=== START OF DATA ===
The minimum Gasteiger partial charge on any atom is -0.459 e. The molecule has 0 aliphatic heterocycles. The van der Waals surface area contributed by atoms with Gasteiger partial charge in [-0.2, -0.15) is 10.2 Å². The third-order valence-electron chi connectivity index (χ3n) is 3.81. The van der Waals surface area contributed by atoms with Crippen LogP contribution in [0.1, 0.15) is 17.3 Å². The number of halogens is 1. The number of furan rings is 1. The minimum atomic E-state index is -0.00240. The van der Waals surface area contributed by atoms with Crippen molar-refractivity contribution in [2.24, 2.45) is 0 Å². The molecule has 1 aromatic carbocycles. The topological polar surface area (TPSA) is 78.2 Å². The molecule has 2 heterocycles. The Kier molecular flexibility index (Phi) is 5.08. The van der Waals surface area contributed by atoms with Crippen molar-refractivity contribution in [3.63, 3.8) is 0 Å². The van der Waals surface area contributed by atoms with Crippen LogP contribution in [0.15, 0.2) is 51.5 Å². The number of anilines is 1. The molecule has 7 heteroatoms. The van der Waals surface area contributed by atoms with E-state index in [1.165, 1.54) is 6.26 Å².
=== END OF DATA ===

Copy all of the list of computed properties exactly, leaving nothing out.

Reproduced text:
The minimum Gasteiger partial charge on any atom is -0.459 e. The molecule has 0 aliphatic heterocycles. The van der Waals surface area contributed by atoms with Gasteiger partial charge in [-0.2, -0.15) is 10.2 Å². The third-order valence-electron chi connectivity index (χ3n) is 3.81. The van der Waals surface area contributed by atoms with Crippen LogP contribution in [0.1, 0.15) is 17.3 Å². The number of halogens is 1. The number of furan rings is 1. The minimum atomic E-state index is -0.00240. The van der Waals surface area contributed by atoms with Crippen molar-refractivity contribution in [2.24, 2.45) is 0 Å². The molecule has 1 aromatic carbocycles. The topological polar surface area (TPSA) is 78.2 Å². The molecule has 2 heterocycles. The Kier molecular flexibility index (Phi) is 5.08. The van der Waals surface area contributed by atoms with Crippen molar-refractivity contribution in [3.63, 3.8) is 0 Å². The van der Waals surface area contributed by atoms with Crippen LogP contribution in [0.15, 0.2) is 51.5 Å². The number of anilines is 1. The molecule has 7 heteroatoms. The van der Waals surface area contributed by atoms with E-state index in [1.165, 1.54) is 6.26 Å².